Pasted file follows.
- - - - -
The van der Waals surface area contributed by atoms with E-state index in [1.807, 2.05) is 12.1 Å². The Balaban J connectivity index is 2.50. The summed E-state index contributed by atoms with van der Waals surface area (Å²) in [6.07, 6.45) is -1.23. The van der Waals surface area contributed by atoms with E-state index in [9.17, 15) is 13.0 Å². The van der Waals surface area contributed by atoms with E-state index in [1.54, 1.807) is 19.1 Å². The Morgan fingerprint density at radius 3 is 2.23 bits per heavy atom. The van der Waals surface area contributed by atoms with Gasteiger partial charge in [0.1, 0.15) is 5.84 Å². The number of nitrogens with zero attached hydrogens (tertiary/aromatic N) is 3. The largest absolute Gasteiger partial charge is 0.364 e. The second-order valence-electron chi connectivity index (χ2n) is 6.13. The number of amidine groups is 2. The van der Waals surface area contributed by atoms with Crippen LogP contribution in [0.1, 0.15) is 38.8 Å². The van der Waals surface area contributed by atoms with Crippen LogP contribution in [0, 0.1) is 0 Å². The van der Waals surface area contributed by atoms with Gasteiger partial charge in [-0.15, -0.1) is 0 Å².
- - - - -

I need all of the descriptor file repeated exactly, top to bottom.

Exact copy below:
The van der Waals surface area contributed by atoms with E-state index in [1.807, 2.05) is 12.1 Å². The Balaban J connectivity index is 2.50. The summed E-state index contributed by atoms with van der Waals surface area (Å²) in [6.07, 6.45) is -1.23. The van der Waals surface area contributed by atoms with E-state index in [9.17, 15) is 13.0 Å². The van der Waals surface area contributed by atoms with E-state index in [1.54, 1.807) is 19.1 Å². The Morgan fingerprint density at radius 3 is 2.23 bits per heavy atom. The van der Waals surface area contributed by atoms with Gasteiger partial charge in [0.1, 0.15) is 5.84 Å². The number of nitrogens with zero attached hydrogens (tertiary/aromatic N) is 3. The largest absolute Gasteiger partial charge is 0.364 e. The second-order valence-electron chi connectivity index (χ2n) is 6.13. The number of amidine groups is 2. The van der Waals surface area contributed by atoms with Crippen LogP contribution in [0.1, 0.15) is 38.8 Å². The van der Waals surface area contributed by atoms with Crippen LogP contribution in [0, 0.1) is 0 Å². The van der Waals surface area contributed by atoms with Gasteiger partial charge in [-0.15, -0.1) is 0 Å².